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Transsexual Brains

By Josie GlausiuszJanuary 1, 1996 6:00 AM


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Transsexuals define themselves as male or female in spite of what their anatomy tells them. Freud ascribed this sexual disharmony to childhood conflicts within the oedipal triangle; others have attributed it to parents who give children the message that they would be more valued if they were the opposite sex. And indeed, transsexuals themselves often trace their desire to belong to the opposite sex to their very early childhood. This past year, though, a group of Dutch researchers reported that they’d traced the origins of transsexuality even further back--to the womb.

In November neurobiologist Dick Swaab and his colleagues at the Netherlands Institute for Brain Research in Amsterdam announced that their postmortem study of a tiny brain region known as the BSTc--the central subdivision of the bed nucleus of the stria terminalis--had shown that it was, on average, 44 percent larger in heterosexual men than in heterosexual women. More remarkably, the BSTc’s of six male-to-female transsexuals-- whose brains the researchers had painstakingly collected over the course of 11 years--were 52 percent smaller than those of the average man in the study. In fact, they were about the same size as those of the females-from- birth. The researchers chose to study the BSTc because previous research in rodents had shown that it plays a pivotal role in sexual behavior: remove it from a rat and the animal will show no interest whatsoever in sex.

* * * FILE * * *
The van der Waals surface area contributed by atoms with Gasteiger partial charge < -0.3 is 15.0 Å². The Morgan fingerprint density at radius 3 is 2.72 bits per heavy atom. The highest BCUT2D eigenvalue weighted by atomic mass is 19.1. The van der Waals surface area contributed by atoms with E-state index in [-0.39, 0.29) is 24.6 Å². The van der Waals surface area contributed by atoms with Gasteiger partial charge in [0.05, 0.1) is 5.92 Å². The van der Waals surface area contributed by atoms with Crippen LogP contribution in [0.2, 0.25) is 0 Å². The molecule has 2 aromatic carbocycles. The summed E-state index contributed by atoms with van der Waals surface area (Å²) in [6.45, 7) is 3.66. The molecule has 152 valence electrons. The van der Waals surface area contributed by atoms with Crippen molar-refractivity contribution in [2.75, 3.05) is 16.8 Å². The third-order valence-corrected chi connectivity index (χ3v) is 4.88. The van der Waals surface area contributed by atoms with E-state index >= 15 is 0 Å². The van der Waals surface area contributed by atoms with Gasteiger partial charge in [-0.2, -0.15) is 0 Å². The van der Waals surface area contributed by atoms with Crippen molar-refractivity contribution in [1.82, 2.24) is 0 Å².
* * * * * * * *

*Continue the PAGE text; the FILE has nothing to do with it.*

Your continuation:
Although five of the six transsexuals had been castrated and all had undergone estrogen treatments to feminize their bodies, the researchers don’t think these procedures affected the size of the brain region. We know from animal experiments that in adulthood you cannot change the size of the nucleus using sex hormones, says Swaab. You can do that only in development. A comparison with the brains of two men who had had their testes removed as a treatment for prostate cancer showed that these nontranssexuals had a BSTc in the normal male size range; a study comparing pre- and postmenopausal women’s brains, meanwhile, showed that the drop in estrogen levels following menopause also did not change the size of the structure.

These findings led Swaab to believe that in humans also, BSTc size is programmed during fetal and neonatal development--perhaps as a result of an interaction between sex hormones and the developing brain--and is probably not the result of parental or social pressures after birth. His research, he says, shows that transsexuals are right. Their sex was judged in the wrong way at the moment of birth because people look only to the sex organs and not to the brain.

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